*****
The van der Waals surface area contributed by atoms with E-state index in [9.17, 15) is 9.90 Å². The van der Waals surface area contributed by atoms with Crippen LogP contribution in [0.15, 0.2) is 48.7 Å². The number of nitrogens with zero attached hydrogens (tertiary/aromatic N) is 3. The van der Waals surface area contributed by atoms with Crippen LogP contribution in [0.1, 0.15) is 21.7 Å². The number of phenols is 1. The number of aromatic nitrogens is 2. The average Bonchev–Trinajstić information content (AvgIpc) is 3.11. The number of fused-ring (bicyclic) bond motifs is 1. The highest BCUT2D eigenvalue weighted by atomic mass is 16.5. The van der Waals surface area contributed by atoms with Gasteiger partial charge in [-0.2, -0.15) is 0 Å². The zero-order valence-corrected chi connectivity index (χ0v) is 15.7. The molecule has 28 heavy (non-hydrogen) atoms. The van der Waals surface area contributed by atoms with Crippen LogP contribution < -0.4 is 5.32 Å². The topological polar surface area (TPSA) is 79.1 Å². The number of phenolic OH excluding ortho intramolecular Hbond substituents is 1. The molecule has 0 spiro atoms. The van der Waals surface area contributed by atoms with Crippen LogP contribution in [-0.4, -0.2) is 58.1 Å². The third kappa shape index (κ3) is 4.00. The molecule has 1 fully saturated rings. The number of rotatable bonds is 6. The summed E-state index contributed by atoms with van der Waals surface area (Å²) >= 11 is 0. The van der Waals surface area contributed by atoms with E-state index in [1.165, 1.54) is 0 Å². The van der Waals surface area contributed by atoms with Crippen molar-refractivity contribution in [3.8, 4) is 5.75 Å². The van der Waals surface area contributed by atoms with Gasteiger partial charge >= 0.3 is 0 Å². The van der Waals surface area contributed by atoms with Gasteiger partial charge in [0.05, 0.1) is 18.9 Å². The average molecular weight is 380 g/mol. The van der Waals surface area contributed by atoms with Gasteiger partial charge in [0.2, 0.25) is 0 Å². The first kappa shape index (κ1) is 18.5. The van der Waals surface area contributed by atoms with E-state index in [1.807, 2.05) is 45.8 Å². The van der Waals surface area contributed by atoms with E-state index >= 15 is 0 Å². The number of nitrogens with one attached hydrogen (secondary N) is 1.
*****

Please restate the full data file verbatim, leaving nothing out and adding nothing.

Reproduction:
The van der Waals surface area contributed by atoms with E-state index in [9.17, 15) is 9.90 Å². The van der Waals surface area contributed by atoms with Crippen LogP contribution in [0.15, 0.2) is 48.7 Å². The number of nitrogens with zero attached hydrogens (tertiary/aromatic N) is 3. The van der Waals surface area contributed by atoms with Crippen LogP contribution in [0.1, 0.15) is 21.7 Å². The number of phenols is 1. The number of aromatic nitrogens is 2. The average Bonchev–Trinajstić information content (AvgIpc) is 3.11. The number of fused-ring (bicyclic) bond motifs is 1. The highest BCUT2D eigenvalue weighted by atomic mass is 16.5. The van der Waals surface area contributed by atoms with Gasteiger partial charge in [-0.2, -0.15) is 0 Å². The zero-order valence-corrected chi connectivity index (χ0v) is 15.7. The molecule has 28 heavy (non-hydrogen) atoms. The van der Waals surface area contributed by atoms with Crippen LogP contribution < -0.4 is 5.32 Å². The topological polar surface area (TPSA) is 79.1 Å². The number of phenolic OH excluding ortho intramolecular Hbond substituents is 1. The molecule has 0 spiro atoms. The van der Waals surface area contributed by atoms with Crippen LogP contribution in [-0.4, -0.2) is 58.1 Å². The third kappa shape index (κ3) is 4.00. The molecule has 1 fully saturated rings. The number of rotatable bonds is 6. The summed E-state index contributed by atoms with van der Waals surface area (Å²) >= 11 is 0. The van der Waals surface area contributed by atoms with E-state index in [1.165, 1.54) is 0 Å². The van der Waals surface area contributed by atoms with Crippen molar-refractivity contribution in [3.8, 4) is 5.75 Å². The van der Waals surface area contributed by atoms with Gasteiger partial charge >= 0.3 is 0 Å². The van der Waals surface area contributed by atoms with Gasteiger partial charge in [0.05, 0.1) is 18.9 Å². The average molecular weight is 380 g/mol. The van der Waals surface area contributed by atoms with Gasteiger partial charge in [0.2, 0.25) is 0 Å². The first kappa shape index (κ1) is 18.5. The van der Waals surface area contributed by atoms with E-state index in [1.807, 2.05) is 45.8 Å². The van der Waals surface area contributed by atoms with E-state index >= 15 is 0 Å². The number of nitrogens with one attached hydrogen (secondary N) is 1.